Risk Factors Associated with Childhood Overweight and Obesity among Urban School Children Aged between 8-13 years in Kampala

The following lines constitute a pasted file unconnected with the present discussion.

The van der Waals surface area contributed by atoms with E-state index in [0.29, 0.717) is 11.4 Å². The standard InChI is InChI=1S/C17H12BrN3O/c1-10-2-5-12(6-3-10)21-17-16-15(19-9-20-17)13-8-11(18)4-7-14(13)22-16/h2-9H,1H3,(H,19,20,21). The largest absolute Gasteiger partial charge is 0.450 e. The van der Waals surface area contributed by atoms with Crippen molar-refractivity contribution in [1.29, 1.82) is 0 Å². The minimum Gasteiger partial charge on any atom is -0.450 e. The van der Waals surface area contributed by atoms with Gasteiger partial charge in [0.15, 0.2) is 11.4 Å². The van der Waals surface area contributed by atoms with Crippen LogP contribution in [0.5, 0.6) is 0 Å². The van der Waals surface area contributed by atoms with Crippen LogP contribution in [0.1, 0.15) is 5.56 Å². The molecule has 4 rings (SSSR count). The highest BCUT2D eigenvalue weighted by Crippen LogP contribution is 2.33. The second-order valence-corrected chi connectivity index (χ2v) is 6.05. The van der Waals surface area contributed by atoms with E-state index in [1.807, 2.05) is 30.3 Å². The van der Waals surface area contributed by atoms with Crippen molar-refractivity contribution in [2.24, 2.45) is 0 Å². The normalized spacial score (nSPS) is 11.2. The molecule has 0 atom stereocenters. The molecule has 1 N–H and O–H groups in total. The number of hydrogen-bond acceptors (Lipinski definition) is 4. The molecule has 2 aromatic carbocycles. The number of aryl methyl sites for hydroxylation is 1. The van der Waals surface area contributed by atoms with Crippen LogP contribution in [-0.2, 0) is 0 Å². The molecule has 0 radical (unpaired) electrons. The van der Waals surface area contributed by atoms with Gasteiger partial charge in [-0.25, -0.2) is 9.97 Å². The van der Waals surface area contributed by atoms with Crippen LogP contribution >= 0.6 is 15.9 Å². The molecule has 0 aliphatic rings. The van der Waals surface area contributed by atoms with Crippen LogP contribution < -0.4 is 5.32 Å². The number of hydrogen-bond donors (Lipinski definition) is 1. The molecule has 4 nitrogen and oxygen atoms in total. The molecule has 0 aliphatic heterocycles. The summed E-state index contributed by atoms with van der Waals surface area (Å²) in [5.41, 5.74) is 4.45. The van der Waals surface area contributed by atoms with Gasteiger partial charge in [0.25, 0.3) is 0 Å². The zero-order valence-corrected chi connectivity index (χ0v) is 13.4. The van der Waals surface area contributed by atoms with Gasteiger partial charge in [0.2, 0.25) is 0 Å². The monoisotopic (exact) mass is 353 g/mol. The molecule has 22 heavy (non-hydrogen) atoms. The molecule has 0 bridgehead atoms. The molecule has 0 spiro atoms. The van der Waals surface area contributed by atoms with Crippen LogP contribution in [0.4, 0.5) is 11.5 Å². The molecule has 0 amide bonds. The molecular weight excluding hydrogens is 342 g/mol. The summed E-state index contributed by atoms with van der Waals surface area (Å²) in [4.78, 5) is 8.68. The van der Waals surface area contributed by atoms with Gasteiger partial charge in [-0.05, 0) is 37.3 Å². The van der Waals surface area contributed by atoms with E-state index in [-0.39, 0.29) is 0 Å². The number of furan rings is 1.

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Background: Childhood overweight and obesity have become an issue of concern in both developing and developed countries. Developing countries such as Uganda are faced with a double burden of under nutrition and over nutrition. The issues of overweight and obesity are currently increasing in urban centres compared to rural areas. This study was conducted to find out the risk factors associated with childhood overweight and obesity among urban school children aged between 8 – 13 years in Kampala. Methods: The current study employed a cross-sectional study design. It involved a sample of 100 participants from randomly selected urban primary schools. Anthropometric measurements of age, weight, the height of the selected children were measured according to a standard protocol. The nutrition status of the children was determined by Body-Mass-Index-for-Age Z-scores according to the World Health Organisation (WHO) cut-offs points, using WHO AnthroPlus Software. The data was analysed using SPSS V.16 software. The chi-square tests were used to determine the relationship between variables and a statistical significance was set at 95% confidence interval, with a p-value =< 0.05. Results: The overall prevalence of overweight/obesity was 28%, more girls (20%) were found to be overweight compared to boys (8%). The private school had a higher prevalence (19%) of overweight/obesity compared to (9%) in the government school. The risk factors significantly associated with overweight/obesity were gender (p= 0.027), attending a private school (p=0.005), and leisure time activities (p= 0.05). Conclusion: The prevalence of overweight and obesity among urban school children in Kampala is high, with girls being at a higher risk compared to the boys.